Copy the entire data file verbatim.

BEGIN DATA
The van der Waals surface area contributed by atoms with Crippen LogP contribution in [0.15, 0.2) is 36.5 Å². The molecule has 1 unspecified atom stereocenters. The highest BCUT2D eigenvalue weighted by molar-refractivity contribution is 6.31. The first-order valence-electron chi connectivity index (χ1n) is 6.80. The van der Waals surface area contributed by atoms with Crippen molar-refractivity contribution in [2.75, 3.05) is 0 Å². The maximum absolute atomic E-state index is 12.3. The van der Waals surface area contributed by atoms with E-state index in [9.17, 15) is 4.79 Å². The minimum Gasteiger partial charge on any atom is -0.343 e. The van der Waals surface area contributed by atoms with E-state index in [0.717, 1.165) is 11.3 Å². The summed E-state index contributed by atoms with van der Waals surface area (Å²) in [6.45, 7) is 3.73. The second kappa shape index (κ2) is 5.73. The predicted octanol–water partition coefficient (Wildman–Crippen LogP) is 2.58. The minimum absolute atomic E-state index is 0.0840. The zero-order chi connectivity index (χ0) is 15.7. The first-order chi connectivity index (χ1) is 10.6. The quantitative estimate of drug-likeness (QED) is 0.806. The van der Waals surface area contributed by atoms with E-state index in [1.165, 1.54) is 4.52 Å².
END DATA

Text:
The van der Waals surface area contributed by atoms with Crippen LogP contribution in [0.15, 0.2) is 36.5 Å². The molecule has 1 unspecified atom stereocenters. The highest BCUT2D eigenvalue weighted by molar-refractivity contribution is 6.31. The first-order valence-electron chi connectivity index (χ1n) is 6.80. The van der Waals surface area contributed by atoms with Crippen molar-refractivity contribution in [2.75, 3.05) is 0 Å². The maximum absolute atomic E-state index is 12.3. The van der Waals surface area contributed by atoms with E-state index in [9.17, 15) is 4.79 Å². The minimum Gasteiger partial charge on any atom is -0.343 e. The van der Waals surface area contributed by atoms with E-state index in [0.717, 1.165) is 11.3 Å². The summed E-state index contributed by atoms with van der Waals surface area (Å²) in [6.45, 7) is 3.73. The second kappa shape index (κ2) is 5.73. The predicted octanol–water partition coefficient (Wildman–Crippen LogP) is 2.58. The minimum absolute atomic E-state index is 0.0840. The zero-order chi connectivity index (χ0) is 15.7. The first-order chi connectivity index (χ1) is 10.6. The quantitative estimate of drug-likeness (QED) is 0.806. The van der Waals surface area contributed by atoms with E-state index in [1.165, 1.54) is 4.52 Å².